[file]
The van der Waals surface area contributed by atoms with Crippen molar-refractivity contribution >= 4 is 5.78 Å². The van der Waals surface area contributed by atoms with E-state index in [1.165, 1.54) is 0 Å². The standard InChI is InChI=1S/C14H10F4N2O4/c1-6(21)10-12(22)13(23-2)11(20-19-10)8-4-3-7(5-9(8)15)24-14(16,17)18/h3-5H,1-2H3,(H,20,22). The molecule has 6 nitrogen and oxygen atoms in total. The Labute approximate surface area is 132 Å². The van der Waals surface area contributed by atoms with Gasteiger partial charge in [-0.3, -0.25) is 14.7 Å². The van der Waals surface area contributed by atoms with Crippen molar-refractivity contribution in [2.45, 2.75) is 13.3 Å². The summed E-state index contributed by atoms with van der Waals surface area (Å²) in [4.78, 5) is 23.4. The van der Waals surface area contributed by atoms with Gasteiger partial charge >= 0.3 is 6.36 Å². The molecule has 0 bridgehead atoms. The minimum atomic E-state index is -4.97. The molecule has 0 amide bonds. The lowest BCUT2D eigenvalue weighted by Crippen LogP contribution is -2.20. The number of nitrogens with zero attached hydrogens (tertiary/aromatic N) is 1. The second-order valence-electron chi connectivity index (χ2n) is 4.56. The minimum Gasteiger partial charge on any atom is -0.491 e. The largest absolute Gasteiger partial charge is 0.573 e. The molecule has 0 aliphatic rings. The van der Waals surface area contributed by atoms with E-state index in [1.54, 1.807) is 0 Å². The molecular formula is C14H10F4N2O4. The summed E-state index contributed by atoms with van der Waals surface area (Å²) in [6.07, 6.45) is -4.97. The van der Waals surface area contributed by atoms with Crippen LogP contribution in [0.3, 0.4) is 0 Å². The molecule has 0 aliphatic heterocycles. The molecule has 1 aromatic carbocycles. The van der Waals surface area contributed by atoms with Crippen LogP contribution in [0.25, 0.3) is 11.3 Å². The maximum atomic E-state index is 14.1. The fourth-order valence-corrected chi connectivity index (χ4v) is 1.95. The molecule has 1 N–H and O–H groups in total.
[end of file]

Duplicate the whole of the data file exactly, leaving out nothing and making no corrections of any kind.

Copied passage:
The van der Waals surface area contributed by atoms with Crippen molar-refractivity contribution >= 4 is 5.78 Å². The van der Waals surface area contributed by atoms with E-state index in [1.165, 1.54) is 0 Å². The standard InChI is InChI=1S/C14H10F4N2O4/c1-6(21)10-12(22)13(23-2)11(20-19-10)8-4-3-7(5-9(8)15)24-14(16,17)18/h3-5H,1-2H3,(H,20,22). The molecule has 6 nitrogen and oxygen atoms in total. The Labute approximate surface area is 132 Å². The van der Waals surface area contributed by atoms with Gasteiger partial charge in [-0.3, -0.25) is 14.7 Å². The van der Waals surface area contributed by atoms with Crippen molar-refractivity contribution in [2.45, 2.75) is 13.3 Å². The summed E-state index contributed by atoms with van der Waals surface area (Å²) in [4.78, 5) is 23.4. The van der Waals surface area contributed by atoms with Gasteiger partial charge >= 0.3 is 6.36 Å². The molecule has 0 bridgehead atoms. The minimum atomic E-state index is -4.97. The molecule has 0 amide bonds. The lowest BCUT2D eigenvalue weighted by Crippen LogP contribution is -2.20. The number of nitrogens with zero attached hydrogens (tertiary/aromatic N) is 1. The second-order valence-electron chi connectivity index (χ2n) is 4.56. The minimum Gasteiger partial charge on any atom is -0.491 e. The largest absolute Gasteiger partial charge is 0.573 e. The molecule has 0 aliphatic rings. The van der Waals surface area contributed by atoms with E-state index in [1.54, 1.807) is 0 Å². The molecular formula is C14H10F4N2O4. The summed E-state index contributed by atoms with van der Waals surface area (Å²) in [6.07, 6.45) is -4.97. The van der Waals surface area contributed by atoms with Crippen LogP contribution in [0.3, 0.4) is 0 Å². The molecule has 0 aliphatic heterocycles. The molecule has 1 aromatic carbocycles. The van der Waals surface area contributed by atoms with Crippen LogP contribution in [0.25, 0.3) is 11.3 Å². The maximum atomic E-state index is 14.1. The fourth-order valence-corrected chi connectivity index (χ4v) is 1.95. The molecule has 1 N–H and O–H groups in total.